CHARLEROI – Charleroi police officers were in the station monitoring video surveillance early Tuesday when a man they recognized came into a camera’s view, waving around a knife in an alley.
Police claimed the camera captured the suspect entering a vehicle about 12:15 a.m. in the 400 block of Cherry Way, and that he later kicked open a door at 421 Fallowfield Ave. and entered the residence with another man.
“It’s like having another 20 sets of eyes,” police Chief Eric Porter said Wednesday, when the borough announced it planned to double the number of surveillance cameras for the police department, using $12,000 in donations.
“If you commit a crime outside in Charleroi, our police and the community will find you,” said Councilman Larry Celaschi, who noted that the borough will soon have 50 such cameras in operation.
A borough police officer on patrol spotted Tuesday’s burglary suspects, who fled upon seeing the cruiser, only to be arrested about eight hours later in the 400 block of Fallowfield Avenue, wearing the same clothing as they had on when captured in the surveillance video, police said.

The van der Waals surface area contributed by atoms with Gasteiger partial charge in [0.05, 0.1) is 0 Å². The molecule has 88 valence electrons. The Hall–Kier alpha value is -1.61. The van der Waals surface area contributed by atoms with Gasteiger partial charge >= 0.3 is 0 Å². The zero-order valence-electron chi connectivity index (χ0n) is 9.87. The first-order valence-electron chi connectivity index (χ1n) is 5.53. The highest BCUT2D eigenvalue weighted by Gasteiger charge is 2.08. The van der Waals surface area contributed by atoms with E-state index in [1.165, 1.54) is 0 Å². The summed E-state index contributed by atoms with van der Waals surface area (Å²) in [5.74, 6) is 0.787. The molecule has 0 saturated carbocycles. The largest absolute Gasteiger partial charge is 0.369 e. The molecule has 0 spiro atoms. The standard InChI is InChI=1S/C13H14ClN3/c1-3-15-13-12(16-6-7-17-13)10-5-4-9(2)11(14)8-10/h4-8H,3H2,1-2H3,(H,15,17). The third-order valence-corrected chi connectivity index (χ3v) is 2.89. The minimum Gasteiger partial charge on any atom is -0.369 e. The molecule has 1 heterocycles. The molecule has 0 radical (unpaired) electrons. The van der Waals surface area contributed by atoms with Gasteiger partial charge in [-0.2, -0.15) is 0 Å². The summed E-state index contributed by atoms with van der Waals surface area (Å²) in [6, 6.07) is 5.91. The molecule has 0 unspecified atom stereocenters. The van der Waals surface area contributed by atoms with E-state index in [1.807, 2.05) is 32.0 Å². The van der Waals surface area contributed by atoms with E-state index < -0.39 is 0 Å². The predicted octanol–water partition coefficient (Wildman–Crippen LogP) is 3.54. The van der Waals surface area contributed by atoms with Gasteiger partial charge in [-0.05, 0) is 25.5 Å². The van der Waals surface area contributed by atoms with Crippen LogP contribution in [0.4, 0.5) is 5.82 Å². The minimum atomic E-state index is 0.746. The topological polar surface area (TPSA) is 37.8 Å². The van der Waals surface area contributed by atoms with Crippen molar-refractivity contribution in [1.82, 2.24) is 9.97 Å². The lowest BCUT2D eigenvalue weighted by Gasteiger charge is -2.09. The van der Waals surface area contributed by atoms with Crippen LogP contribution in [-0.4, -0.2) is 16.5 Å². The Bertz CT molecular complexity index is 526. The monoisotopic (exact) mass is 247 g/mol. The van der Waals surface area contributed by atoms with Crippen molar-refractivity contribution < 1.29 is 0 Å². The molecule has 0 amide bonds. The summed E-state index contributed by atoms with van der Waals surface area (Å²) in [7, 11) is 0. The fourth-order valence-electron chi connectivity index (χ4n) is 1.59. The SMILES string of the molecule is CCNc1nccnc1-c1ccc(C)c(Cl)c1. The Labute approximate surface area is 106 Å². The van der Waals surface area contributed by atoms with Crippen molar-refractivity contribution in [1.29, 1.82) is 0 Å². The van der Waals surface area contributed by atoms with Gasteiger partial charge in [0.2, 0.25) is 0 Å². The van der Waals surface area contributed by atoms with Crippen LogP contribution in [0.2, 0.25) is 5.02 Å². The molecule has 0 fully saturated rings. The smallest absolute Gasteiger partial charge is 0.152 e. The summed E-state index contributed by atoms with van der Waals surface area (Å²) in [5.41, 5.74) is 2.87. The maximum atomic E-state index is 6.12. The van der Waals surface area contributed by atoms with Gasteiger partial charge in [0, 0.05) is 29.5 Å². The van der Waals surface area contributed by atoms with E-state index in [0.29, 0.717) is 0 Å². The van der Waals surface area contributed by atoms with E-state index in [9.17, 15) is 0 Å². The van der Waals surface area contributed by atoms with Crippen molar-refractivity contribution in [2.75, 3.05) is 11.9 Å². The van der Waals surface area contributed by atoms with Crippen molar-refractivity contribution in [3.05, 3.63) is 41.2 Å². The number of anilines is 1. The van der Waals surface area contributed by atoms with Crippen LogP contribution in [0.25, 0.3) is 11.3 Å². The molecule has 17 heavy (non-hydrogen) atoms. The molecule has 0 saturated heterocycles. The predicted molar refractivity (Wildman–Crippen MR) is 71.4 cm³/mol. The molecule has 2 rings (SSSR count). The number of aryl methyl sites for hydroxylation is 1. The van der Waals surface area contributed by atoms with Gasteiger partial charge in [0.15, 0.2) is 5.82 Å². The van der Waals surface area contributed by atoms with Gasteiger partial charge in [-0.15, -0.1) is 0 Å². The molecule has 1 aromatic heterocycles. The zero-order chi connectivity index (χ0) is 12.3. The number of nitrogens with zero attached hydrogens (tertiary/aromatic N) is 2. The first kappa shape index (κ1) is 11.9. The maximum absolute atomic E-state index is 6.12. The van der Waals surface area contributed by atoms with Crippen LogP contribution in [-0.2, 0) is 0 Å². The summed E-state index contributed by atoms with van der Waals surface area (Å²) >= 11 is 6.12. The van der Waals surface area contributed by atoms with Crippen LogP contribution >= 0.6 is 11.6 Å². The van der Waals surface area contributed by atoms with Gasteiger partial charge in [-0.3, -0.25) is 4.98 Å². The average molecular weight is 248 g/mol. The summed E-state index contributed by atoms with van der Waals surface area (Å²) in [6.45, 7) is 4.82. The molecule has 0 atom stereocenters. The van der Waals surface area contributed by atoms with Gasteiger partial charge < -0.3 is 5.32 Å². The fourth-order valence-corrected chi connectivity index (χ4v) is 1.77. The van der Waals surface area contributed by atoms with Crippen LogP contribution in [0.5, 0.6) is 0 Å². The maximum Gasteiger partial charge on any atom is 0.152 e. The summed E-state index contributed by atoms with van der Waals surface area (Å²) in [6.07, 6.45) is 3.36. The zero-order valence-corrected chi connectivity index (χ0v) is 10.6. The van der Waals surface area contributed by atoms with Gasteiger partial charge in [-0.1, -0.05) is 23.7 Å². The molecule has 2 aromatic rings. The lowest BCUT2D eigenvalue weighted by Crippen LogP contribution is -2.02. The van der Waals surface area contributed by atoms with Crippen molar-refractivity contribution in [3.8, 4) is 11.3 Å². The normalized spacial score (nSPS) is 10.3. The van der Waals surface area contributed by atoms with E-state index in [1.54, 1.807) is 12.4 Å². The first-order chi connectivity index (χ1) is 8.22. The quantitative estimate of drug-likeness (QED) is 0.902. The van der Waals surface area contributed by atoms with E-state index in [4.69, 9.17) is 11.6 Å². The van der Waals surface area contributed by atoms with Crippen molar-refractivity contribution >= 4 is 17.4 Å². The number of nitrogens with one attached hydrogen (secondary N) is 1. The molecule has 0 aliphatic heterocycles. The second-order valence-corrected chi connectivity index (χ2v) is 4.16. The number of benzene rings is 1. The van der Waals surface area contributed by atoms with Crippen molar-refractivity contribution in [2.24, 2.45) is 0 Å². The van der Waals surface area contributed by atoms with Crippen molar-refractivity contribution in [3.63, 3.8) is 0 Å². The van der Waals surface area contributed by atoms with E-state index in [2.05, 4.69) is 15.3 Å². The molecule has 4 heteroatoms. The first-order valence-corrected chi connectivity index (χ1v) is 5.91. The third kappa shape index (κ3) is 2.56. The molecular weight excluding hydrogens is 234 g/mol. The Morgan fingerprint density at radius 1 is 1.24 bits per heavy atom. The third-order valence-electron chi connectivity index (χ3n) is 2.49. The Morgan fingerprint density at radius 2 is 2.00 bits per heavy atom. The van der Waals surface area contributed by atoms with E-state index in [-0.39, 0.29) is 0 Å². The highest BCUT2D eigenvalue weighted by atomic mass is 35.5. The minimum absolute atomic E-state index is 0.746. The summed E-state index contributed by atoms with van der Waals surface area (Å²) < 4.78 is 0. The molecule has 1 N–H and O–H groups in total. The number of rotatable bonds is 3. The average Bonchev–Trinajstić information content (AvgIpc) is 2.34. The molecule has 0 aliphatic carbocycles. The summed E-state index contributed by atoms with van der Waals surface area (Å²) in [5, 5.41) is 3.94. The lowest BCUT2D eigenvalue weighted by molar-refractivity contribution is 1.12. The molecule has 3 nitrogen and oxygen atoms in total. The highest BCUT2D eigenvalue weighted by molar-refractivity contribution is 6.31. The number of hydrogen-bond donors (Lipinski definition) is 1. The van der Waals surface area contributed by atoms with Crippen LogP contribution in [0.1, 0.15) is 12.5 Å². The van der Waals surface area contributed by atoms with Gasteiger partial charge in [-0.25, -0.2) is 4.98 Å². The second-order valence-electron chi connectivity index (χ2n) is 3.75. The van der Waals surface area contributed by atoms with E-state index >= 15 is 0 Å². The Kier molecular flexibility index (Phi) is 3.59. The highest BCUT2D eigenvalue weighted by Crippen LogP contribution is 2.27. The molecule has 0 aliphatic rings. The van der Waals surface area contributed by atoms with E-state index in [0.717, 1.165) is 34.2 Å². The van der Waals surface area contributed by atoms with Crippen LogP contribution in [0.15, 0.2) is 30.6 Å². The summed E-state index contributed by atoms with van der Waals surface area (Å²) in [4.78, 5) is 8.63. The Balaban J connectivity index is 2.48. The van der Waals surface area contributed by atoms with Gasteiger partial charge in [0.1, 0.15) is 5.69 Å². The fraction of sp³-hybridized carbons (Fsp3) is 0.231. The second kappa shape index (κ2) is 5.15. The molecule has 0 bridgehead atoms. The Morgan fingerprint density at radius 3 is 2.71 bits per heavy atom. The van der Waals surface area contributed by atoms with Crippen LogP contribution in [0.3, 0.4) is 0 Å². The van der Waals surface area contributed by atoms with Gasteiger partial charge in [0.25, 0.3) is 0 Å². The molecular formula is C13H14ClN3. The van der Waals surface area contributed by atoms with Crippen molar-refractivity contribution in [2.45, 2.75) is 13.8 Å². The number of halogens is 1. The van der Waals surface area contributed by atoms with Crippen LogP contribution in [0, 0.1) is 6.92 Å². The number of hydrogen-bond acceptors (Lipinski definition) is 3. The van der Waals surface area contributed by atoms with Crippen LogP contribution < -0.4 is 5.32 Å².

The man police initially recognized on camera, James R. Cowart, 33, of Charleroi, and his alleged accomplice, Edward J. Stonick, 28, of Herminie, were charged with burglary, theft, receiving stolen property, trespassing, loitering and criminal mischief. They were placed in Washington County jail on $50,000 bonds set by District Judge Larry Hopkins.
The stolen items, including a fishing pole and radio, were all recovered by police.
Porter said the 25 cameras now in operation have proven their worth, including a sophisticated one on the roof of the borough building that cost $1,250. The others cost about $250 apiece.
“There has been more than one occasion where officers viewed something live and have gone outside and made an arrest,” Porter said.
The camera project dates to 2013, and its expansion resulted from a conversation between borough Mayor John Mollenauer and Patrick Garman, administrator of Spartan Health Surgicenter in nearby Carroll Township.
Garman, who has been restoring Charleroi’s historic McKean House, spearheaded the crime-reduction fundraising campaign that led to the purchase of the new cameras.
“It takes the burden off of the borough budget and the taxpayers,” Celaschi said.